Tires are still kind of a mystery to me. In high school, when I competed in a couple of triathlons, I developed a fondness for racing tires on my bicycle that completely lacked treads in order to reduce “rolling resistance”; I think the bald tires made more of a difference in my mind than on the road. I didn’t own anything with more than two tires until well into my 20th year, when I got a little Subaru to drive from the farm I worked on in
Now, I find myself surrounded by tires. Farms run on them. We’ve got four on the delivery van, four on the harvest van, and four on the Toyota Echo – my subcompact-cum-farm truck. There are twelve on the tractors – plus four more on a rented tractor that’s been sitting for two years. Two on an Italian two-wheeled tractor that looks like a rototiller but does much more. Six on various handcarts around the place. Eight on hayracks. Four on two other trailers. Four on greenhouse wagons. Two to hold the water wheel transplanter at the right depth. Two to hold the field cultivator at the right depth. Two to hold the track sweeps (they kill the weeds in the tire tracks when I’m cultivating) at the right depth. Two more to hold the carrot seeder at the right depth, and two to drive the bean seeder.
Of course, every tire needs air and maintenance. (Tractor tires cost upwards of seven hundred dollars each, so we try not to leave our knives in the field.) On Tuesday, we had to get out the water wheel transplanter – with large hollow wheels that punch holes in the ground and fill them with water – to get some challenging crops into the ground. Just to prove that I am human (okay, not really, I just made a mistake), I didn’t check the tire pressure in one of the tires on the transplanter. Under twelve-hundred pounds of water, this dramatically under-inflated tire promptly rolled right off its rim. I didn’t cuss, even though I wanted to. Ben drove the transplanter back to the shop.
If you’ve ever dealt with a tire that’s come off of its rim, you know that you are up against the laws of physics. You need to put air in the tire, but the tire isn’t sealed; in fact, it’s got a huge gap between the rim and the rubber. Faced with a similar situation a few weeks back, I had found some ideas on the internet about how to fix the problem. So we tried tying a rope around the tire in a way that would let us compress the middle, forcing the “bead” of the tire against the rim. Unfortunately, thirty minutes of dinking around did not result in even pressure around the rim and we gave up. I told Ben that we would give it fifteen more minutes effort, and then I was going to send him to town to have somebody who actually knows what they are doing fix it.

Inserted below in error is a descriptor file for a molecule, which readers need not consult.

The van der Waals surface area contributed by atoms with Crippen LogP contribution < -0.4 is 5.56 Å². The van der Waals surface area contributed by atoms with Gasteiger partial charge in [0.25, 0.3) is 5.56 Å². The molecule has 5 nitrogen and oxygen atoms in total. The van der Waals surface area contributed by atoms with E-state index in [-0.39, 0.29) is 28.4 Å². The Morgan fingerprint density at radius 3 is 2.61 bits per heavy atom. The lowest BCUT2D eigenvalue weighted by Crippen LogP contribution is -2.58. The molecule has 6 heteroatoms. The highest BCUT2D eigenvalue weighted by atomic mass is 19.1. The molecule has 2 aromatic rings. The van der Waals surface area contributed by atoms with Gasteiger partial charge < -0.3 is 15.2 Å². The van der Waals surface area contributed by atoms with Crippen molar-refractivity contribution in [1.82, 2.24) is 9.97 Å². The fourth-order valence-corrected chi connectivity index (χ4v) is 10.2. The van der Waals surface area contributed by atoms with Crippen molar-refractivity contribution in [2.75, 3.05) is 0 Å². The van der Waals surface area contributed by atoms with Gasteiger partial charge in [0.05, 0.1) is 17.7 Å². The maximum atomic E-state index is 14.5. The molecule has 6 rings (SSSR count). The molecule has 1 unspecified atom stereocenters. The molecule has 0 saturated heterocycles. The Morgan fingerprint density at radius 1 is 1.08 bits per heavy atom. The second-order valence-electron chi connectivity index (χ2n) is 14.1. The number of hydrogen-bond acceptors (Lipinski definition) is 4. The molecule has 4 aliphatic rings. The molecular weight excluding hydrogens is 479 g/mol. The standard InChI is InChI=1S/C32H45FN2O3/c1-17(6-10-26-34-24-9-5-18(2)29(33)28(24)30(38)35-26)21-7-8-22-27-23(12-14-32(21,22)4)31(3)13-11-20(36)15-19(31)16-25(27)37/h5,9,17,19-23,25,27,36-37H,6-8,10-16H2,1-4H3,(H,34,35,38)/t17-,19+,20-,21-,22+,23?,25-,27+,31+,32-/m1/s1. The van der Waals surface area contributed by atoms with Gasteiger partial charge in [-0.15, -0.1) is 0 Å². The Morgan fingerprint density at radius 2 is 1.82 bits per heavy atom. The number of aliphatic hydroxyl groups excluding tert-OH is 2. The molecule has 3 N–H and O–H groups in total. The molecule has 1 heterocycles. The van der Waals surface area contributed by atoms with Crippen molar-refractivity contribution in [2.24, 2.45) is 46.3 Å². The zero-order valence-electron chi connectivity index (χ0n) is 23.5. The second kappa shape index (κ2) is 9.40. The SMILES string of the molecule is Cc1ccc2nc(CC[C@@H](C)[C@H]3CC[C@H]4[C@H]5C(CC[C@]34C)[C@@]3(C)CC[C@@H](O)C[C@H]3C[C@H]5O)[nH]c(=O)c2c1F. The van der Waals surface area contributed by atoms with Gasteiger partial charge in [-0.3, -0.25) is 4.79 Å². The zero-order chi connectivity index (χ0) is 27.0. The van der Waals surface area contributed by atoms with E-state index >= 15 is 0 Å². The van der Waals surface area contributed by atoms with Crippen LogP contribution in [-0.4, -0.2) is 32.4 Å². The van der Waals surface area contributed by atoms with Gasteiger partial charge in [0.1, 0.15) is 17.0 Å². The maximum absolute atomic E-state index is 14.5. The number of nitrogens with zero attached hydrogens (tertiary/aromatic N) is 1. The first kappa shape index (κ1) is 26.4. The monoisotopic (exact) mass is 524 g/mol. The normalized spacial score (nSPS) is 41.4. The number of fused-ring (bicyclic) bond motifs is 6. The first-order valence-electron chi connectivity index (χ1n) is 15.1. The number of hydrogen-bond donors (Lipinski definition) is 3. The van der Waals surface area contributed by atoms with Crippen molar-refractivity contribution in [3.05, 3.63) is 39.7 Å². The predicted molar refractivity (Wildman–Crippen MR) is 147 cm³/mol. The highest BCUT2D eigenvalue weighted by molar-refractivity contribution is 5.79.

We decided on a dramatic farmer fix. A good farmer fix requires at least two tractors, a come-along or a handyman jack, no money, and some degree of sketchiness. It usually falls into the do-not-try-this-at-home category. I took the tire off of the transplanter, and we parked two tractors facing each other so we’d have two solid anchor points, then attached a come-along (a winch with a hook to anchor the winch, plus a cable with another hook that you ratchet along to move heavy things) to one of the tractors. We tied a nylon rope to the other tractor, wrapped it around the circumference of the tire, and tied it to the come-along. As we ratcheted the rope tighter, Ben used a metal bar to keep the tire from rotating and popping out of the rope. (Okay, I admit that we had to learn that one the hard way…) When we had it as tight as we thought we could get it without damaging the tire, I attached the air compressor hose to the valve stem to try to inflate it. Alas, we heard only the whoosh of escaping air until Ben suggested I squeeze the sides of the tire as well – and all of a sudden, the whoosh turned into the satisfying susurration of a tire filling with air. I let out a whoop heard throughout